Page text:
The recent discovery of chronic wasting disease in three red deer on a farm in Quebec is adding to the growing concern about the spread of the disease and the increase in prevalence.

Chronic wasting disease is a prion disease caused by misfolded prion proteins in the brains of cervids e.g. deer, elk, moose and reindeer.

Like all prion diseases, there is no treatment or cure for CWD. The disease was first detected in Colorado in 1967 and has since spread to 23 US states. It has also been found in the wild in Norway and Finland and in imported cases in South Korea. In Canada it has spread to Alberta, Saskatchewan and now Quebec.

The disease is different from bovine spongiform encephalopathy (BSE) in two important ways: chronic wasting disease is found in cervids that roam in the wild unlike BSE in domestic cows; and prions are found in most parts of a cervid and in fluids unlike in BSE where prions are in contained parts of the cow. These two differences are contributing to the spread of the disease because prions are extremely difficult to kill.

The Quebec cases are significant from a geographical perspective because it the first province in eastern Canada to confirm the disease. These are also the first cases not in a contiguous province. The location of the farm is close to the Ontario border, which is of concern for the government and hunters. Quebec officials have placed bans on hunting in areas around the farm in response to the confirmed cases.

Dr. Stephanie Czub

Dr. Stefanie Czub is an internationally-respected BSE and CWD researcher with the Canadian Food Inspection Agency in Lethbridge who is regularly asked to speak to research and industry groups about her work. She agrees that the spread to Quebec is cause for concern: 'It is a game changer regarding the way Canada will deal with CWD. It is not confined to the west anymore.'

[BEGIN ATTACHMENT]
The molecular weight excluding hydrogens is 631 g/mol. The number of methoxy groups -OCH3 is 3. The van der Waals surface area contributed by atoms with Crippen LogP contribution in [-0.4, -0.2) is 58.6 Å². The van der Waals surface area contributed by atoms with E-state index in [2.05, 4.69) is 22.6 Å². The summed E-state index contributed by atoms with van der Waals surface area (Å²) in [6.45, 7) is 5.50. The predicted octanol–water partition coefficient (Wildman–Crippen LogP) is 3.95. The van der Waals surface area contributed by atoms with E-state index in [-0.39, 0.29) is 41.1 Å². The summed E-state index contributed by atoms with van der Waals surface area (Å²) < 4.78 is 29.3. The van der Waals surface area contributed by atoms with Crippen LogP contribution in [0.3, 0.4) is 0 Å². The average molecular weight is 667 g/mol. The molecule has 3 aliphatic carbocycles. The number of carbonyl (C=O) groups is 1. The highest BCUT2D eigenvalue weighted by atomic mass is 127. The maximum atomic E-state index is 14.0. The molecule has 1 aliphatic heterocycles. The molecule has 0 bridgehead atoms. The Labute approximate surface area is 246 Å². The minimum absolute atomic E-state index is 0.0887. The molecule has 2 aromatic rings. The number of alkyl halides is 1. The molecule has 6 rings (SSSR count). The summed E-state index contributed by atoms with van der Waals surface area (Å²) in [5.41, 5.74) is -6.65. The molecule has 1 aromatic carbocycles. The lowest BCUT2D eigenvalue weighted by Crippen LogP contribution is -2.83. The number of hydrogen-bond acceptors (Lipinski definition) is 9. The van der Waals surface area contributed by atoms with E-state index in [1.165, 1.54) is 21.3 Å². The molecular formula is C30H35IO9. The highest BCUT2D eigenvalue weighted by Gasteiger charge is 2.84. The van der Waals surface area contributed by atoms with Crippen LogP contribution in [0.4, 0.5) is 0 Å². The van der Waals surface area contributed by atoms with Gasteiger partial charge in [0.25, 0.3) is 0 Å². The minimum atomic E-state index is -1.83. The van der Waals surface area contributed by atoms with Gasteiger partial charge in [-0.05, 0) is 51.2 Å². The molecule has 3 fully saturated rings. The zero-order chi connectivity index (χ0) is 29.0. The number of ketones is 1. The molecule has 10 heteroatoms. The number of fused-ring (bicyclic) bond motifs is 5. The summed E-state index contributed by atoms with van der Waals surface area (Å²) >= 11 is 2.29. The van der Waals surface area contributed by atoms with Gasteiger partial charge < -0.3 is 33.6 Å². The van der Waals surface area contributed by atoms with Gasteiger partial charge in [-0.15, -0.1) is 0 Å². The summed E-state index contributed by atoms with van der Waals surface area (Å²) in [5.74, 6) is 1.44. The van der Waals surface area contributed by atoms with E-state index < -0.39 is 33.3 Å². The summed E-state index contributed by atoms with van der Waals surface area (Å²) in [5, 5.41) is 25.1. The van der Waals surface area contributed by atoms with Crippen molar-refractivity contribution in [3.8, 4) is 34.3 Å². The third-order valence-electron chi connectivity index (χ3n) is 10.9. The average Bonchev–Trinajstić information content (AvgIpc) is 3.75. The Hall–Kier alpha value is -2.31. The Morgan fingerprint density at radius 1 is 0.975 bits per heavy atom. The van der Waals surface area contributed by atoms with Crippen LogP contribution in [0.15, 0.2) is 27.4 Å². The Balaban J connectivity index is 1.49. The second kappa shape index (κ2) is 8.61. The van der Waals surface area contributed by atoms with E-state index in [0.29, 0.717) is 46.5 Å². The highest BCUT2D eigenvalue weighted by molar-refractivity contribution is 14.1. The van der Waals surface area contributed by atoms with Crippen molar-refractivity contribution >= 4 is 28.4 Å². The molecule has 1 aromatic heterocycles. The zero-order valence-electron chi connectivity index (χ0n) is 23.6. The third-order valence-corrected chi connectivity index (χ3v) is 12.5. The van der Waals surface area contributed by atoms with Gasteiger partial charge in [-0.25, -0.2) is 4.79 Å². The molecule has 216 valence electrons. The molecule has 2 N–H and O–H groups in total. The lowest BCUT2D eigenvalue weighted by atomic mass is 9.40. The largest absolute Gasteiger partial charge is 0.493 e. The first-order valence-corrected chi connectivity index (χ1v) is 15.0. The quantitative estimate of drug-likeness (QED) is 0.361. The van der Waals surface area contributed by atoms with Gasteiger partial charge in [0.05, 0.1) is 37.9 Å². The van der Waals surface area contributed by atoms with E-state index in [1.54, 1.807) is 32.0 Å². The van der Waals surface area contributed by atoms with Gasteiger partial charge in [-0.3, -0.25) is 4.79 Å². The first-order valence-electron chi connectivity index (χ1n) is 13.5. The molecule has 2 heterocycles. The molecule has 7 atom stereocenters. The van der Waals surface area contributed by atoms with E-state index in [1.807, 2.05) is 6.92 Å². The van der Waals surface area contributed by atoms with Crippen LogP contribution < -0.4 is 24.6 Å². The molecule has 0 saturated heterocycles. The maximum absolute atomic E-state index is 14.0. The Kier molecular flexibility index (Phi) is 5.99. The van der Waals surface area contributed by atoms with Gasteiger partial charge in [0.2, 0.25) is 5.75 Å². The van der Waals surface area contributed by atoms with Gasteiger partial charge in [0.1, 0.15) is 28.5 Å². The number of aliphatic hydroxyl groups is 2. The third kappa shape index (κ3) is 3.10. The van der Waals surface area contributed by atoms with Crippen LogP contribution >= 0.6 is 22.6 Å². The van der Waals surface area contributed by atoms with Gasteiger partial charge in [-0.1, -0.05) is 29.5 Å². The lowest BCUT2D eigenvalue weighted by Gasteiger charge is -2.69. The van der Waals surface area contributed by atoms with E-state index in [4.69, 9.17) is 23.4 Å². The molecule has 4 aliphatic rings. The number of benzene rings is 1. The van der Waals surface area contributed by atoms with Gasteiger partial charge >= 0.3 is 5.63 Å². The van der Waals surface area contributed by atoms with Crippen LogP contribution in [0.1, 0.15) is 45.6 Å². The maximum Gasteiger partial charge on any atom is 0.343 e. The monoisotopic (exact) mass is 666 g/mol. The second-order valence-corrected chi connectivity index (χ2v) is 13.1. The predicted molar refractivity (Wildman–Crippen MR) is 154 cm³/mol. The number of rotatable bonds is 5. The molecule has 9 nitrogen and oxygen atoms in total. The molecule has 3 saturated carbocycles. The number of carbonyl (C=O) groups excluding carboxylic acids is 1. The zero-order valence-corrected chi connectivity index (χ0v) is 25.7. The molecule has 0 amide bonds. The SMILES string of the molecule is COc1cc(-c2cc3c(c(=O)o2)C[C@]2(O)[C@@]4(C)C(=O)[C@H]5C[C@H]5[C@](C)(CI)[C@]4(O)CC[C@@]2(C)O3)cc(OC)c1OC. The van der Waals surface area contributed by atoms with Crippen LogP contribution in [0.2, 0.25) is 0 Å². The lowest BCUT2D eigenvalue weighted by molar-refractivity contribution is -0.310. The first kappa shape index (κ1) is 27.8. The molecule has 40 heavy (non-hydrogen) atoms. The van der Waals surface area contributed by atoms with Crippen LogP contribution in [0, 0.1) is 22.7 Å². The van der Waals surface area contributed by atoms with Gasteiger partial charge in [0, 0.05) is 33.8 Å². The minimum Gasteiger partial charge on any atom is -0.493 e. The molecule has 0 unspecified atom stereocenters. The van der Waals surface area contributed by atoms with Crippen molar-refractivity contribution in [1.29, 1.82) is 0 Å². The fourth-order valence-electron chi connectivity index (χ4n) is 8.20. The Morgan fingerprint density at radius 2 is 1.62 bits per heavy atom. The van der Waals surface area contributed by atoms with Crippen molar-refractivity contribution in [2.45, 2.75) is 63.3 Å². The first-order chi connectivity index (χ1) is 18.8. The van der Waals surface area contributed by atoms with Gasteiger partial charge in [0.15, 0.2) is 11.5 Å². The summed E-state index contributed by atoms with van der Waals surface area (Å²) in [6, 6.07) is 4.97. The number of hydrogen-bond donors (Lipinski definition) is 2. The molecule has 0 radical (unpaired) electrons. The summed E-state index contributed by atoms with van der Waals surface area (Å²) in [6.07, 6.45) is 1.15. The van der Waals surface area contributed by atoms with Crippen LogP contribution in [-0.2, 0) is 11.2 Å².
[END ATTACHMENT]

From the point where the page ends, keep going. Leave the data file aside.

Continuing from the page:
While CWD hasn't been scientifically proven to transfer to humans who eat infected meat, which has been proven in the case of BSE, all hunters are encouraged to get their animals tested. Hunters have been submitting animals to the province for testing since 1998. As a result, Alberta has one of the strongest surveillance systems, particularly in the prairie/parkland ecosystem, in North America. In 2017, there were 327 positive cases compared to 592 cases in a 12-year period from 2005 through 2016.

It isn't all doom and gloom, though. Alberta has the largest concentration of prion researchers in the world because of the long-term research investments made in our province. These researchers also have access to state-of-the-art research facilities in Edmonton and Calgary and large field research facilities in Lethbridge.

Through the Alberta Prion Research Institute, Alberta Innovates is funding research on chronic wasting disease related to protein structure, environmental contamination, possible transfer to other species, vaccinations and decontamination of prions. The innovative research being done in our province has resulted in Alberta being a world leader in prion and protein misfolding diseases research.

It is this international reputation that led to European researchers, policy-makers and regulators looking to Alberta in 2016 for expertise and advice when the first case of CWD in Europe was found in Norway. Alberta has been and continues to be an integral player in international research collaborations and workshops on CWD. Provincial policy-makers and researchers played a significant role in the development of Canada's CWD management policy.

Alberta and its researchers will continue to shine on the global stage when it hosts PRION 2019 in Edmonton from May 21-24, 2019.